<br />
here is a touching story -<br />
<br />
http://edition.cnn.com/2008/WORLD/meast/03/12/iraq.women/<br />
<br />
I cannot imagine a society where it doesn't care for it's own neighbors to even have the perspective or the vision to think of what their country has been responsible for. Bombing and killing innocent people on the pretext that Saddam was hiding weapons of mass destruction ! Well, it did good to the U.S economy then I guess, the average Joe was able to pay his mortgage! <br />
<br />
I am sorry I am not trying to make a political statement here. I have lived in about a dozen different countries around the world including the U.S.

Hello Kruzerdays, (love your screenname btw!). Thanks for the reminder about block parties. When I was young and the neighborhoods were filled with other youth, we had blockparties all the time. Its something I'd forgotten about. A great idea as a way for us to all 'meet and greet'. Closet thing we had was a neighborhood garage sell and I missed that cause I had to work that weekend. I have always admired many things about your country and its citizens. Your post only deepens my fantasy that people in Australia really know how to DO life! <br />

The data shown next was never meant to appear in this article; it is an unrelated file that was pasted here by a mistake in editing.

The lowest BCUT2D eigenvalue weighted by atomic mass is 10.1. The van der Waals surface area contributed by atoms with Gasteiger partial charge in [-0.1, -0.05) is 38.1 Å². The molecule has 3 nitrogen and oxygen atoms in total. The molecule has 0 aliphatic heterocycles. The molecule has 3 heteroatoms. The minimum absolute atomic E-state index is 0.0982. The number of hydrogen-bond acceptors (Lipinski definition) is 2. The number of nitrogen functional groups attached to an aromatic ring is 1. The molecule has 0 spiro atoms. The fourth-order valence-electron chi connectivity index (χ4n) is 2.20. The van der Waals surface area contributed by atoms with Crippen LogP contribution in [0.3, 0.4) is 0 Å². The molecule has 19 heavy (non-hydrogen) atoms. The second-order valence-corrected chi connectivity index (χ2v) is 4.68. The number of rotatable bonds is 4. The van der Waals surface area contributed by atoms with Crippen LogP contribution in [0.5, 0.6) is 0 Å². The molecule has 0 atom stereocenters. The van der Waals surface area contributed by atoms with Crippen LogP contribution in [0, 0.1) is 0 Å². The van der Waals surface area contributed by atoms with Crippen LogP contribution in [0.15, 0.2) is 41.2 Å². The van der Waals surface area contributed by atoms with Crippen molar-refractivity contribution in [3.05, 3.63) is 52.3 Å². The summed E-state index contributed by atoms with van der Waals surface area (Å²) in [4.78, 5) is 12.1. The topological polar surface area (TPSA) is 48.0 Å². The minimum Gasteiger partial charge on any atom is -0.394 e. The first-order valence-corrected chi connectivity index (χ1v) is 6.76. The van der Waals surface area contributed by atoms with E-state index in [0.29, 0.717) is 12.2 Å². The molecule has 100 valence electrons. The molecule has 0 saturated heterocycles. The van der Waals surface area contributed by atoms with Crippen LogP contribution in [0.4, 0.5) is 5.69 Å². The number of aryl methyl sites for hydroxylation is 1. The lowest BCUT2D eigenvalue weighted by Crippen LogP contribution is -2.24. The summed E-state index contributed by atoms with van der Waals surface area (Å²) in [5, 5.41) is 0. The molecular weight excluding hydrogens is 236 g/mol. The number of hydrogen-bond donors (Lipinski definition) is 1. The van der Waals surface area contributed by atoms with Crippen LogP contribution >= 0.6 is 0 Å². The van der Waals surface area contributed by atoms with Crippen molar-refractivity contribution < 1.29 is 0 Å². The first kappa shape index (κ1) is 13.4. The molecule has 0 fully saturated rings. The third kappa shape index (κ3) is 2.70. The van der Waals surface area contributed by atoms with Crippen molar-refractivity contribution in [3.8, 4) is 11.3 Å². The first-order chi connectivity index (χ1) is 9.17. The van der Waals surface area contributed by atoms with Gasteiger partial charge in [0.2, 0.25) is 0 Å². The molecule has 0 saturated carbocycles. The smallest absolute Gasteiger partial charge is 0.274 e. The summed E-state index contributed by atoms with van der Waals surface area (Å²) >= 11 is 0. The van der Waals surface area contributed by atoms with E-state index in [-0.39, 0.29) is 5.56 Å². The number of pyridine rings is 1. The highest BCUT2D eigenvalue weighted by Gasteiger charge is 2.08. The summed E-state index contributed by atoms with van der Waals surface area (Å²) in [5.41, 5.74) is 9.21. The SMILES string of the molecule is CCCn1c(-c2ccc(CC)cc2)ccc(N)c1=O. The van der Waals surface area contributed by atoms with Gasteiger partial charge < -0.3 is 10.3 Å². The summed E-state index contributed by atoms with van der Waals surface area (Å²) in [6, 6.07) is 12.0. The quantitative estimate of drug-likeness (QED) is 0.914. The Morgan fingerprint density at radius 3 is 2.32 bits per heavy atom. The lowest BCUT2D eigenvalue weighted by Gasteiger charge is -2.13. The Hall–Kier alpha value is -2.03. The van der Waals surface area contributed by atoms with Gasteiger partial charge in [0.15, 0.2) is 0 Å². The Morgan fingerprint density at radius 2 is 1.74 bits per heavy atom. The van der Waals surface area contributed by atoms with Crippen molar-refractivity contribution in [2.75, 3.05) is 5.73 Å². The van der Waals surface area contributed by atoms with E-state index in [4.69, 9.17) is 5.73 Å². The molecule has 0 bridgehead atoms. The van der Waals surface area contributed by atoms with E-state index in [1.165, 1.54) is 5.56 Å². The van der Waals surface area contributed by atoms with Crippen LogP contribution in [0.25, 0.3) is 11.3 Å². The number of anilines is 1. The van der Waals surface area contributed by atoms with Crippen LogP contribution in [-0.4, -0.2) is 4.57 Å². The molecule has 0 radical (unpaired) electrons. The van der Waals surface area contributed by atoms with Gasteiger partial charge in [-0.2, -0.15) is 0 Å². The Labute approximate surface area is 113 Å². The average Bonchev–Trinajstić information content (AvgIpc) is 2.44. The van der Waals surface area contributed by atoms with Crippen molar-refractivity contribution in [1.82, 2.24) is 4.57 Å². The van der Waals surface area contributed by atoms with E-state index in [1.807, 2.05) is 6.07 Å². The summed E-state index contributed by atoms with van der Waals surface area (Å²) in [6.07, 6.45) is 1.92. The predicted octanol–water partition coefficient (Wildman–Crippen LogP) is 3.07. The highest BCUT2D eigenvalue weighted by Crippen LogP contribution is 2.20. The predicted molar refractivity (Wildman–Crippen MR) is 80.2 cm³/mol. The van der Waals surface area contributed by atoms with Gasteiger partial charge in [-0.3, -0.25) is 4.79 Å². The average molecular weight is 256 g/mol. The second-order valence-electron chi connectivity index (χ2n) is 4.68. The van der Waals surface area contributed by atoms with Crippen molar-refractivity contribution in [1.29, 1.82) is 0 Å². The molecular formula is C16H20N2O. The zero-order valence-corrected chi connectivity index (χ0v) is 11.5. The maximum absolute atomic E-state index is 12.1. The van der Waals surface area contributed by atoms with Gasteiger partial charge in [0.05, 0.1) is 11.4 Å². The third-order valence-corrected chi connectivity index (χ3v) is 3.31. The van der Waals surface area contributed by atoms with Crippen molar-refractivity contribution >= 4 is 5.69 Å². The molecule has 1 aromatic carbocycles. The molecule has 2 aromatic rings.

<br />
Ozcan, I am afraid I agree with you about what lies on the horizen ahead for our planet, AND at the same time, I harbor a hope that (as happens so often during natural disasters) we will all pull together, maybe go back to the small community 'trade & barter' ideal of living... time will tell. <br />
<br />
I heard someone say yesterday "I can't imagine that our young people aren't much more angry with us---they certainly have a right to be. I have always felt this way. It seems so reckless the way my generation and others before me, have lacked foresight. But that's a tangential topic, isn't it?<br />
<br />